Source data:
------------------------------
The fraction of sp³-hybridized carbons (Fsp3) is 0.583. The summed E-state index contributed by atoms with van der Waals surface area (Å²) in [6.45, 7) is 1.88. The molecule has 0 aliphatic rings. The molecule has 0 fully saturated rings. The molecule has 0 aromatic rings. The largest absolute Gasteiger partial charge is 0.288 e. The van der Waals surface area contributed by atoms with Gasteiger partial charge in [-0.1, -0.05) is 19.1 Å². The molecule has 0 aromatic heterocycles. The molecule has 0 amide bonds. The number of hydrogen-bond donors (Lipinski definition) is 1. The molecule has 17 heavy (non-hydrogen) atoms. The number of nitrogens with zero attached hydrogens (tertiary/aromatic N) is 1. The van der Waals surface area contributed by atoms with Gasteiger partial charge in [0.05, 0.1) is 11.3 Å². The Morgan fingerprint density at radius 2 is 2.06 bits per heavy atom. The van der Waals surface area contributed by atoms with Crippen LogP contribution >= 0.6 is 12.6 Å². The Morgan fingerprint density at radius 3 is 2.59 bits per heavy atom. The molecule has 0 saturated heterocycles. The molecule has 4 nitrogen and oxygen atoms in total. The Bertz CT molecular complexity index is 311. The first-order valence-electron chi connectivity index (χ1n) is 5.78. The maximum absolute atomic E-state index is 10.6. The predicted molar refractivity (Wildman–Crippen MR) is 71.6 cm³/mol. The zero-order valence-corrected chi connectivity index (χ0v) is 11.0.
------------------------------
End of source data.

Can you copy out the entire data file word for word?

The fraction of sp³-hybridized carbons (Fsp3) is 0.583. The summed E-state index contributed by atoms with van der Waals surface area (Å²) in [6.45, 7) is 1.88. The molecule has 0 aliphatic rings. The molecule has 0 fully saturated rings. The molecule has 0 aromatic rings. The largest absolute Gasteiger partial charge is 0.288 e. The van der Waals surface area contributed by atoms with Gasteiger partial charge in [-0.1, -0.05) is 19.1 Å². The molecule has 0 aromatic heterocycles. The molecule has 0 amide bonds. The number of hydrogen-bond donors (Lipinski definition) is 1. The molecule has 17 heavy (non-hydrogen) atoms. The number of nitrogens with zero attached hydrogens (tertiary/aromatic N) is 1. The van der Waals surface area contributed by atoms with Gasteiger partial charge in [0.05, 0.1) is 11.3 Å². The Morgan fingerprint density at radius 2 is 2.06 bits per heavy atom. The van der Waals surface area contributed by atoms with Crippen LogP contribution >= 0.6 is 12.6 Å². The Morgan fingerprint density at radius 3 is 2.59 bits per heavy atom. The molecule has 0 saturated heterocycles. The molecule has 4 nitrogen and oxygen atoms in total. The Bertz CT molecular complexity index is 311. The first-order valence-electron chi connectivity index (χ1n) is 5.78. The maximum absolute atomic E-state index is 10.6. The predicted molar refractivity (Wildman–Crippen MR) is 71.6 cm³/mol. The zero-order valence-corrected chi connectivity index (χ0v) is 11.0.